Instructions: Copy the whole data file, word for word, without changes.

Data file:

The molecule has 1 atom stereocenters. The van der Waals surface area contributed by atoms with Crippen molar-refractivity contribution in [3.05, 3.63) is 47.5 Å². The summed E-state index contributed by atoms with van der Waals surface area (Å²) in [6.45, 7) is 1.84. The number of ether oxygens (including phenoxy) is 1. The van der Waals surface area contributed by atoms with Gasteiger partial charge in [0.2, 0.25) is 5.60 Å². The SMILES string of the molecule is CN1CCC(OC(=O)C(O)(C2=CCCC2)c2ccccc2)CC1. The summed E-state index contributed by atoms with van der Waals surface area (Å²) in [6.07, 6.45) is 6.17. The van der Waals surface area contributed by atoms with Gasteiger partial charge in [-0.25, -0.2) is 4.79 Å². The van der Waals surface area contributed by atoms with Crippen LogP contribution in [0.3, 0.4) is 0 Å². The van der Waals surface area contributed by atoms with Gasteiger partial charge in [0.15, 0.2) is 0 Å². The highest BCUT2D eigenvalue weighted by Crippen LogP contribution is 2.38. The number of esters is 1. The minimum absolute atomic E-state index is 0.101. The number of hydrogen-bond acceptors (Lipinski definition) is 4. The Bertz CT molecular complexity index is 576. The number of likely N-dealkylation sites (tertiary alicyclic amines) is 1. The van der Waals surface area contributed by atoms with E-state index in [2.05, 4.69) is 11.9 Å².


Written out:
The molecule has 1 atom stereocenters. The van der Waals surface area contributed by atoms with Crippen molar-refractivity contribution in [3.05, 3.63) is 47.5 Å². The summed E-state index contributed by atoms with van der Waals surface area (Å²) in [6.45, 7) is 1.84. The number of ether oxygens (including phenoxy) is 1. The van der Waals surface area contributed by atoms with Gasteiger partial charge in [0.2, 0.25) is 5.60 Å². The SMILES string of the molecule is CN1CCC(OC(=O)C(O)(C2=CCCC2)c2ccccc2)CC1. The summed E-state index contributed by atoms with van der Waals surface area (Å²) in [6.07, 6.45) is 6.17. The van der Waals surface area contributed by atoms with Gasteiger partial charge in [-0.25, -0.2) is 4.79 Å². The van der Waals surface area contributed by atoms with Crippen LogP contribution in [0.3, 0.4) is 0 Å². The van der Waals surface area contributed by atoms with Gasteiger partial charge in [0.15, 0.2) is 0 Å². The highest BCUT2D eigenvalue weighted by Crippen LogP contribution is 2.38. The number of esters is 1. The minimum absolute atomic E-state index is 0.101. The number of hydrogen-bond acceptors (Lipinski definition) is 4. The Bertz CT molecular complexity index is 576. The number of likely N-dealkylation sites (tertiary alicyclic amines) is 1. The van der Waals surface area contributed by atoms with E-state index in [2.05, 4.69) is 11.9 Å².